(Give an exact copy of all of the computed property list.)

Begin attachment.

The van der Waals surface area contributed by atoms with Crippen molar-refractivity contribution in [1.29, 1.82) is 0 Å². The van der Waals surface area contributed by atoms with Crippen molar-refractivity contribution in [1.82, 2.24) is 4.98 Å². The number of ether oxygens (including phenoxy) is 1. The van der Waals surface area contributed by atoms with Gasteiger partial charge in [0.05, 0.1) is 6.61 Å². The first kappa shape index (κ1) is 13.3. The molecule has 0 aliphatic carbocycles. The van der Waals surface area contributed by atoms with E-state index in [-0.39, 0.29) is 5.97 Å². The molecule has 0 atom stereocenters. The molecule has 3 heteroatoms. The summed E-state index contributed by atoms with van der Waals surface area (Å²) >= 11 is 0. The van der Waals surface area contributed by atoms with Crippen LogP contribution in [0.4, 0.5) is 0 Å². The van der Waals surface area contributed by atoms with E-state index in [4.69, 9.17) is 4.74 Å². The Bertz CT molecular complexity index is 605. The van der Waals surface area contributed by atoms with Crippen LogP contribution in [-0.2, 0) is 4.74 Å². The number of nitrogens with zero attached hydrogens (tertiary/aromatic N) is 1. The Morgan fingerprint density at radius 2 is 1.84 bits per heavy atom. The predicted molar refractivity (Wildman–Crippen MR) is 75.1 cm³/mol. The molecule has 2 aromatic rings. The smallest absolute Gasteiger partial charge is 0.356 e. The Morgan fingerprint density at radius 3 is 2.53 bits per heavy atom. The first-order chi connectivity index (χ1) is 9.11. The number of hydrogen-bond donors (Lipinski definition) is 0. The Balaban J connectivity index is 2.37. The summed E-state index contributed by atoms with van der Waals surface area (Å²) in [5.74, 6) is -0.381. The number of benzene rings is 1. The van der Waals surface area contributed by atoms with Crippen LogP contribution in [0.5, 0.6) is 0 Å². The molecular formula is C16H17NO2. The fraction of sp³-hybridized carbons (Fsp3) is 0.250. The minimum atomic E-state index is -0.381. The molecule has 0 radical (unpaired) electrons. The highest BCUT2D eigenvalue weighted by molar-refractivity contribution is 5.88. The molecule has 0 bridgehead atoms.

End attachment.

The van der Waals surface area contributed by atoms with Crippen molar-refractivity contribution in [1.29, 1.82) is 0 Å². The van der Waals surface area contributed by atoms with Crippen molar-refractivity contribution in [1.82, 2.24) is 4.98 Å². The number of ether oxygens (including phenoxy) is 1. The van der Waals surface area contributed by atoms with Gasteiger partial charge in [0.05, 0.1) is 6.61 Å². The first kappa shape index (κ1) is 13.3. The molecule has 0 aliphatic carbocycles. The van der Waals surface area contributed by atoms with E-state index in [-0.39, 0.29) is 5.97 Å². The molecule has 0 atom stereocenters. The molecule has 3 heteroatoms. The summed E-state index contributed by atoms with van der Waals surface area (Å²) >= 11 is 0. The van der Waals surface area contributed by atoms with Crippen LogP contribution in [0.4, 0.5) is 0 Å². The van der Waals surface area contributed by atoms with E-state index in [4.69, 9.17) is 4.74 Å². The Bertz CT molecular complexity index is 605. The van der Waals surface area contributed by atoms with Crippen LogP contribution in [-0.2, 0) is 4.74 Å². The number of nitrogens with zero attached hydrogens (tertiary/aromatic N) is 1. The Morgan fingerprint density at radius 2 is 1.84 bits per heavy atom. The predicted molar refractivity (Wildman–Crippen MR) is 75.1 cm³/mol. The molecule has 2 aromatic rings. The smallest absolute Gasteiger partial charge is 0.356 e. The Morgan fingerprint density at radius 3 is 2.53 bits per heavy atom. The first-order chi connectivity index (χ1) is 9.11. The number of hydrogen-bond donors (Lipinski definition) is 0. The Balaban J connectivity index is 2.37. The summed E-state index contributed by atoms with van der Waals surface area (Å²) in [5.74, 6) is -0.381. The number of benzene rings is 1. The van der Waals surface area contributed by atoms with Crippen LogP contribution in [0.5, 0.6) is 0 Å². The molecular formula is C16H17NO2. The fraction of sp³-hybridized carbons (Fsp3) is 0.250. The minimum atomic E-state index is -0.381. The molecule has 0 radical (unpaired) electrons. The highest BCUT2D eigenvalue weighted by molar-refractivity contribution is 5.88. The molecule has 0 bridgehead atoms.